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Economic Measures Inflation

  • Stocks opened lower Tuesday after a report showed retail sales unexpectedly dropped — and dropped sharply — in March. But Citigroup, Bank of America and General Motors advanced.

  • The Singaporean dollar gained against its American counterpart Tuesday after the country's central bank announced it was effectively devaluing its currency after posting its worst quarterly economic contraction ever. Experts tell CNBC the gain is unlikely to last.

  • Stock futures retreated Tuesday after a report showed retail sales unexpectedly dropped -- and dropped sharply in March.

  • Street crowd

    The US economy is not out of the woods yet, but the worst of the downturn will probably pass this year, as various components of the stimulus thrown at it will start to show results, White House adviser Christina Romer told CNBC Tuesday.

  • President Barack Obama will tap Fannie Mae Chief Executive Herb Allison to head the government's $700 billion Troubled Asset Relief Program, an administration official told CNBC.

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    All the government borrowing programs aimed at increasing liquidity have some economists worried that there could be a steep price to pay down the road.

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    Most people say they plan to use this year's tax refund to pay bills, deciding in this sour economy to be more frugal with their annual windfall.

  • Abby Joseph Cohen

    The US stock market appears to have hit bottom and the nation's economy might see an upward shift in the latter half of the year, widely watched investment strategist Abby Joseph Cohen told CNBC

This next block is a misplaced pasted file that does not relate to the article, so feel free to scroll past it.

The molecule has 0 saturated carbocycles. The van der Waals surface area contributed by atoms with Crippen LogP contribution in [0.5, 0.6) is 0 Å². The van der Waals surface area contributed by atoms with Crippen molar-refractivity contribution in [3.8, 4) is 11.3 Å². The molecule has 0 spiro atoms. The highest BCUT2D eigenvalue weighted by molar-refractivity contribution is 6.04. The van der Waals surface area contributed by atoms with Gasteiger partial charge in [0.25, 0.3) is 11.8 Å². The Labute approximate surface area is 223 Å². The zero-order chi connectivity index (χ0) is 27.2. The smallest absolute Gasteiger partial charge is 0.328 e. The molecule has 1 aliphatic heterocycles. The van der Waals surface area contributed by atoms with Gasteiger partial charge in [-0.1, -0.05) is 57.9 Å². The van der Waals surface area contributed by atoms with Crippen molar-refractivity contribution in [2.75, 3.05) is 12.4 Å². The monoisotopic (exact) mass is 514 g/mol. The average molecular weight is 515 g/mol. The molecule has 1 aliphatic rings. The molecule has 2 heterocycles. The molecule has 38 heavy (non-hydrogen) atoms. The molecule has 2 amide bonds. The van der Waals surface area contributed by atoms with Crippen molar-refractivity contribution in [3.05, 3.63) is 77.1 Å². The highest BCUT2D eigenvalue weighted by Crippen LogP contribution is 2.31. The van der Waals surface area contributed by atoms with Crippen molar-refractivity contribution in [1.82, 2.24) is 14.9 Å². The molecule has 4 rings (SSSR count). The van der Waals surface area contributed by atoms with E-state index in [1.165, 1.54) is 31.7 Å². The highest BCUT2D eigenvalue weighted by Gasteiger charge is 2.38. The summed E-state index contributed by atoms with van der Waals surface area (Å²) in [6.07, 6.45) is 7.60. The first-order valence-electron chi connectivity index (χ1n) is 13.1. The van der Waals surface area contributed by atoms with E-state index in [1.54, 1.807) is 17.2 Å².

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    The once-booming CEE is stealing the limelight again but this time for less palatable reasons. As one analyst put it, "Eastern Europe's problem is a greater weight on the Western European nations than the subprime is in the United States."

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    You've heard all the gloom and doom. Now here's some good news: the economic recovery could happen much sooner—and be much stronger—than anyone thought possible.

  • Global stocks rose Thursday, ahead of the long Easter weekend, as governments and central banks take concerted efforts to restore economic growth.

  • The Federal Reserve headquarters in Washington, DC.

    Below are the minutes released by the Federal Open Market Committee after its Mar. 17-18 meeting:

  • Although oil prices should remain low for the next three to six months, the threat of surging prices remains, according to John Hofmeister, former Shell president and CEO of U.S. operations.

  • Gold Bars

    Global stocks fell Wednesday, tracking Wall Street's overnight slide, as poor earnings from Alcoa sparked concerns about other corporates. Experts tell CNBC that despite the volatility, there are still "amazing" opportunities out there.

  • Global stocks eked out small gains Tuesday ahead of the start of the U.S. corporate earnings season, which aluminum producer Alcoa kicks off later. Experts expects the first-quarter earnings to be a doozy for most American companies.

  • The global economy has crashed and so has the price of oil. The same countries that used billions from crude exports to subsidize gasoline at home, even as prices hit record highs elsewhere in the world, are now under tremendous strain.

  • Optimists looking for fresh signs of a recessionary bottom will have to wait until next week to find out if  the worst is over.

  • The government is extending the deadline for private fund managers to apply to participate in the administration's program to purchase distressed assets from banks.

  • Global stocks and the euro gained Monday as hopes that the economic downturn is nearing its bottom spurred demand for riskier assets. Experts tell CNBC they see long-term value in the euro and gold, while they see short-term value in the dollar and stocks.

  • While most Asian markets closed higher Friday on the back of the G20 summit optimism and a rally in tech stocks, European markets were lower ahead of the March U.S. jobs report. Economists polled by Reuters expect a decline of 650,000 jobs.